How to Handle Emotional Vampires

4 min read

The people in your life can drain your energy for lots of reasons. They might be narcissists, in need of constant attention and praise. Perhaps they’re just a little overly dramatic, negative, or complain a lot. On the flip side, they could engage in toxic positivity, putting a happy spin on absolutely everything in a way that you find fake and tiring. Or maybe they’re perfectly fine people but just a bad match for you.

Whatever the scenario, if you’re dealing with an emotional vampire, there are things you can do to manage the situation and protect your energy.

“If you can avoid this person, that’s my first recommendation,” says Natalie Dattilo, PhD, a psychologist at Brigham and Women’s Hospital. “If it’s not [an option], get good at setting boundaries and limits and sticking to them.”

“It’s important to limit contact,” says Susan Albers, PhD, a psychologist at Cleveland Clinic. “You do not have to answer the phone. You do not have to respond to an email. Always have an escape plan. If you do answer the phone, you can say, ‘Oh, the laundry is in I can only talk for 5 minutes.’ Setting boundaries, that's the key.”

Another important step in handling an emotional vampire in your life is to recognize what the problem for you is in the first place.

“It’s easier to point the finger at the other person and say, ‘This is the way they are,’” Dattilo says. “But you can’t do anything to change them. It’s always a good idea to start with self-awareness. Recognize how you feel after the interaction.”

Ask yourself: Exactly what happens with this person to make me feel drained?

“It’s important to distinguish what’s a crisis and what’s a drama,” Albers says. “Is what this person is bringing truly a crisis or is it just dramatic?” Ramping down your own feelings and reactions can help you preserve energy when you do have to spend time around them.

“It can feel like they’ve got a potato,” Albers says. “They throw their feelings at you and want you to catch them. You can turn that back around. Tell them that they can handle this. It’s not for you to take responsibility.”

Practicing good self-care can help. “When we’re in a better place, we’re better at communicating and tolerating others,” Dattilo says. “We’ll get drained because life is stressful. But when we take care of our own emotional needs, it protects us against other people and their emotional needs.”

She also suggests looking for ways to take back control. Reframing the situation in your own mind can help. “Use it as an opportunity to practice compassion, being present, tolerating discomfort, being mindful, listening. You can engage differently in a way that feels more like a choice than not. You have some say in this. You can control your experience of this person. That’s a good way to protect your energy.”

It also helps to be prepared for those interactions and ask for help. For example, Albers says, if the person who’s draining your energy is a family member, ask your spouse or someone else in the family to help back you up or not to leave you alone with that other person.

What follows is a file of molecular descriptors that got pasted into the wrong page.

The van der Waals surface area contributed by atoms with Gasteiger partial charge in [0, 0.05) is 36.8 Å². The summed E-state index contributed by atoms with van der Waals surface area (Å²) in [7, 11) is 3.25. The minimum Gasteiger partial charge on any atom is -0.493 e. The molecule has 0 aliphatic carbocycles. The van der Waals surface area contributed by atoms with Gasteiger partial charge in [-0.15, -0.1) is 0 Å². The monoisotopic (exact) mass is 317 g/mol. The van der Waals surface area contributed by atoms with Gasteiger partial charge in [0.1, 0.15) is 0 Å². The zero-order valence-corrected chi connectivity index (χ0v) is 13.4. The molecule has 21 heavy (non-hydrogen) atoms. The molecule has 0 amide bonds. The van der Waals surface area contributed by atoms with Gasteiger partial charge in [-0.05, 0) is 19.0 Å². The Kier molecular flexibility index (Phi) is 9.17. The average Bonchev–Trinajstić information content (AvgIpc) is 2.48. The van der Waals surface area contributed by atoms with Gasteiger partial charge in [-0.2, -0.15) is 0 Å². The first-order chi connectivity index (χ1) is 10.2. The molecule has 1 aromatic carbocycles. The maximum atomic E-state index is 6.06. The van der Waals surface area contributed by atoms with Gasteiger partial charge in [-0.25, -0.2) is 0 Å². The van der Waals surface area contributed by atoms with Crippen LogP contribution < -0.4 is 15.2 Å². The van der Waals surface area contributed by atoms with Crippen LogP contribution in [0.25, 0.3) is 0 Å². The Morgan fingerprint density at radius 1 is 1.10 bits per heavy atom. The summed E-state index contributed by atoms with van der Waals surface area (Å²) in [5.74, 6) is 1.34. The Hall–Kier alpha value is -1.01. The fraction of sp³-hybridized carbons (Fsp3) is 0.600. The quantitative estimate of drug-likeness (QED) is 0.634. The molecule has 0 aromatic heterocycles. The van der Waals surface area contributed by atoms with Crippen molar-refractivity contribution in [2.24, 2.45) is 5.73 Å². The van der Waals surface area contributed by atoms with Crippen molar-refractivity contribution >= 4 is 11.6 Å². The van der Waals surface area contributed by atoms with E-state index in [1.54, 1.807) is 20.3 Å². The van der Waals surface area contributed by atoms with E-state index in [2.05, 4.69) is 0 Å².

A little creativity sometimes helps, too. If they don’t like the word "no," Albers says, there are other ways to say it. Try ‘I can’t right now,’ 'Let’s do that tomorrow,’ or ‘I’ll check back with you.’

Another place you might run into emotional vampires is at work. In this case, it may be especially hard to avoid the person or even set limits. This is especially true when the emotional vampire is your supervisor or boss.

Joel Carnevale, PhD, an assistant professor of management at Syracuse University, has been studying the impact of narcissistic leaders in the workplace. His studies show that such attention-seeking leaders cause their employees to feel undervalued.

When employees don’t feel valued, their productivity plummets, Carnevale says. People become less willing to speak up. They rate their work energy as being lower.

It probably isn’t an option to simply avoid your supervisor, but there are still some things that may help. First, try to understand why the person does this. If a supervisor is threatened by your success, for example, stroke their ego by asking them for help. It also can help when a narcissistic leader at work sees that acting in ways that are more inclusive, more cooperative, or kinder would benefit them. At the end of the day, it all comes back to you.

“Focus on what you can control,” Carnevale says. “You can’t control their behavior, but technically that isn’t what’s causing the exhaustion. It’s your reaction to those situations. I’m a fan of mindfulness and meditation. It can be a useful tool to become more cognizant of your own reactions to those situations and learn how to not get carried away by it.”

If you’re so deeply into the situation that you can’t get to a place of self-awareness or calm, a mental health professional can talk it through with you and help you sort things out.

“A counselor can help you find clear and kind ways [to address the problem],” Albers says. “They can also reassure you that it’s OK to take care of yourself. Energy vampires can make you feel guilty.”

Dattilo says a counselor might be especially helpful if the energy vampire in your life is someone important to you, such as a parent or partner. In this case, the counselor could help with communication, especially if the relationship is getting in the way of everyday life. And if your relationship is crossing over into emotional abuse, seek help.

“That’s not something you want to learn to tolerate better,” Dattilo says.